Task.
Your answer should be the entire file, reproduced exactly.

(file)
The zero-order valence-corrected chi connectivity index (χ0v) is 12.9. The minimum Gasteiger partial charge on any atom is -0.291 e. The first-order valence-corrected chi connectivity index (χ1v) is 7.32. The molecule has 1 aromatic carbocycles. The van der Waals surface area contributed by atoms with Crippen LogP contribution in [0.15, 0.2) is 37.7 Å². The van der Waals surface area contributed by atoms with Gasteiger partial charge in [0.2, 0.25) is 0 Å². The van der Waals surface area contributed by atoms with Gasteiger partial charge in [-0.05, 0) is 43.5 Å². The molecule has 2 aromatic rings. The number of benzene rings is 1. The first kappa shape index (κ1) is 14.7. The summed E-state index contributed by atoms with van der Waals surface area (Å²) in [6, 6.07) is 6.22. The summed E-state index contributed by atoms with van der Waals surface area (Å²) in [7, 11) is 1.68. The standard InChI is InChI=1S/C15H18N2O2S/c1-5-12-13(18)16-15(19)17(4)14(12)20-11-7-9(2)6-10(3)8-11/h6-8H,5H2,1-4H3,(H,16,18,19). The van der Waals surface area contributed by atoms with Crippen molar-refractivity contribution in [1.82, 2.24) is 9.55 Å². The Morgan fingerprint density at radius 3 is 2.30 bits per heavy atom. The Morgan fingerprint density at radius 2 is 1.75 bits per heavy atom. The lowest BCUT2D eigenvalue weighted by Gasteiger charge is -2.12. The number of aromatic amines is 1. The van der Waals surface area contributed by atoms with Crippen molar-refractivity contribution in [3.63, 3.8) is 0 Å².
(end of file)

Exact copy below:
The zero-order valence-corrected chi connectivity index (χ0v) is 12.9. The minimum Gasteiger partial charge on any atom is -0.291 e. The first-order valence-corrected chi connectivity index (χ1v) is 7.32. The molecule has 1 aromatic carbocycles. The van der Waals surface area contributed by atoms with Crippen LogP contribution in [0.15, 0.2) is 37.7 Å². The van der Waals surface area contributed by atoms with Gasteiger partial charge in [0.2, 0.25) is 0 Å². The van der Waals surface area contributed by atoms with Gasteiger partial charge in [-0.05, 0) is 43.5 Å². The molecule has 2 aromatic rings. The number of benzene rings is 1. The first kappa shape index (κ1) is 14.7. The summed E-state index contributed by atoms with van der Waals surface area (Å²) in [6, 6.07) is 6.22. The summed E-state index contributed by atoms with van der Waals surface area (Å²) in [7, 11) is 1.68. The standard InChI is InChI=1S/C15H18N2O2S/c1-5-12-13(18)16-15(19)17(4)14(12)20-11-7-9(2)6-10(3)8-11/h6-8H,5H2,1-4H3,(H,16,18,19). The van der Waals surface area contributed by atoms with Crippen molar-refractivity contribution in [1.82, 2.24) is 9.55 Å². The Morgan fingerprint density at radius 3 is 2.30 bits per heavy atom. The Morgan fingerprint density at radius 2 is 1.75 bits per heavy atom. The lowest BCUT2D eigenvalue weighted by Gasteiger charge is -2.12. The number of aromatic amines is 1. The van der Waals surface area contributed by atoms with Crippen molar-refractivity contribution in [3.63, 3.8) is 0 Å².